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Former Mississippi State University President Dr. J. Charles Lee (third from left) and the Charles H. Templeton, Sr. family, Charles 'Chip' Templeton (left), Mary Ann Templeton and Mery Beth Templeton Langston, upon the announcement of the establishment of the Charles H. Templeton, Sr. Music Museum.

Former Mississippi State University President Dr. J. Charles Lee (third from left) and the Charles H. Templeton, Sr. family, Charles "Chip" Templeton (left), Mary Ann Templeton and Mery Beth Templeton Langston, upon the announcement of the establishment of the Charles H. Templeton, Sr. Music Museum.

Mary Ann Templeton, wife of Starkville businessman Charles H. Templeton, Sr., once spied an outside horn record player. Thinking it would look nice in their home, she persuaded her husband to buy it. This first record player sparked a continuing interest in gramophones, player pianos, music boxes, and similar instruments. Over the next 40 years, Templeton collected nearly 200 musical instruments, over 22,000 pieces of sheet music, and 13,000 recordings. In 1987, he donated this impressive collection to Mississippi State University.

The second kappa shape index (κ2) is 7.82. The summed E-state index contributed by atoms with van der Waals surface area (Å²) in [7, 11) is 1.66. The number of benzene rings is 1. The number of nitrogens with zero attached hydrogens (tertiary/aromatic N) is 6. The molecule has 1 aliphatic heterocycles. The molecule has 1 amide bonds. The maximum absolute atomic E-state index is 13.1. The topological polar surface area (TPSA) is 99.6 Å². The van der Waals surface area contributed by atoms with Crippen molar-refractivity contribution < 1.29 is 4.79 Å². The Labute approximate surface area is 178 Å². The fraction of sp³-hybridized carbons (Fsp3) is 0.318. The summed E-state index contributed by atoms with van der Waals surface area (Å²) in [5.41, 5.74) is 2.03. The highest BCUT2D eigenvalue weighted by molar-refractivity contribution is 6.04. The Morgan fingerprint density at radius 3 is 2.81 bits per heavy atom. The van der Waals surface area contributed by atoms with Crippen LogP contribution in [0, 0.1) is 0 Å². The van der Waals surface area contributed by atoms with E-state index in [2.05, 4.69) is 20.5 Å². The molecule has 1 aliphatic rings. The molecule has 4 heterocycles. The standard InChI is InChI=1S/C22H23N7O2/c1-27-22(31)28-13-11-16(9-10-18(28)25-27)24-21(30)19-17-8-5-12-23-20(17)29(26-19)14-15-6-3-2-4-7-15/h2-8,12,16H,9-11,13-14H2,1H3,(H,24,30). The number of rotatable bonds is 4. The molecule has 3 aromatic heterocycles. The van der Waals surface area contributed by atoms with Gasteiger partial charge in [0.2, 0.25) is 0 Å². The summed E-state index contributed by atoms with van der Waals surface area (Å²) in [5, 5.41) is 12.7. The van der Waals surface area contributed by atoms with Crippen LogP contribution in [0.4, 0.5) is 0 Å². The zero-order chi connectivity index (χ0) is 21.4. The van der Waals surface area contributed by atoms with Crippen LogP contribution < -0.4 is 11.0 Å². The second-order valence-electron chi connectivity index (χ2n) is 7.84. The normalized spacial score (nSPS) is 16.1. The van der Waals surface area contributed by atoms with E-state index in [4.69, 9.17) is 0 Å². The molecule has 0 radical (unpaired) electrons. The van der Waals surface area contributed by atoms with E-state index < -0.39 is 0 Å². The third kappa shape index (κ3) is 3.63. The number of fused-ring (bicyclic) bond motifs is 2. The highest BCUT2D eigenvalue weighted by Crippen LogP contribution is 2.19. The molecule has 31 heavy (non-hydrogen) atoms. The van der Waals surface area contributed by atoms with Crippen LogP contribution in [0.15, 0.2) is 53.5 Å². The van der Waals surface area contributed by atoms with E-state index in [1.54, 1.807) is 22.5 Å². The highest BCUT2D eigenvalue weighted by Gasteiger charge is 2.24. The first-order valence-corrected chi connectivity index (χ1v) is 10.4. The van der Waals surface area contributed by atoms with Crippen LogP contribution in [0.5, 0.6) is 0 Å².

The Museum was formerly housed in another campus building. In 2004, Mary Ann Templeton donated funds to the Mississippi State University Libraries to renovate an area within Mitchell Memorial Library to house Charles H. Templeton, Sr.'s impressive collection and to re-establish the Museum. The new Museum opened on March 17, 2006. Through Mrs. Templeton's generous gift and the contributions of her son Chip and daughter Mary Beth Templeton Langston, the Charles H. Templeton Sr. Music Museum continues to educate and inspire.

The museum allows visitors to view and listen to early phonographs created by Thomas Edison; gramophones produced by Columbia and Eldridge Johnson; cylinder and disc-type music boxes; organs; organettes of paper roll and cob varieties; and self-playing accordions. Also on display are several of the RCA Victor dogs commonly referred to as "Nipper." Nipper was generally seen sitting next to a Victor machine listening to "His Master's Voice."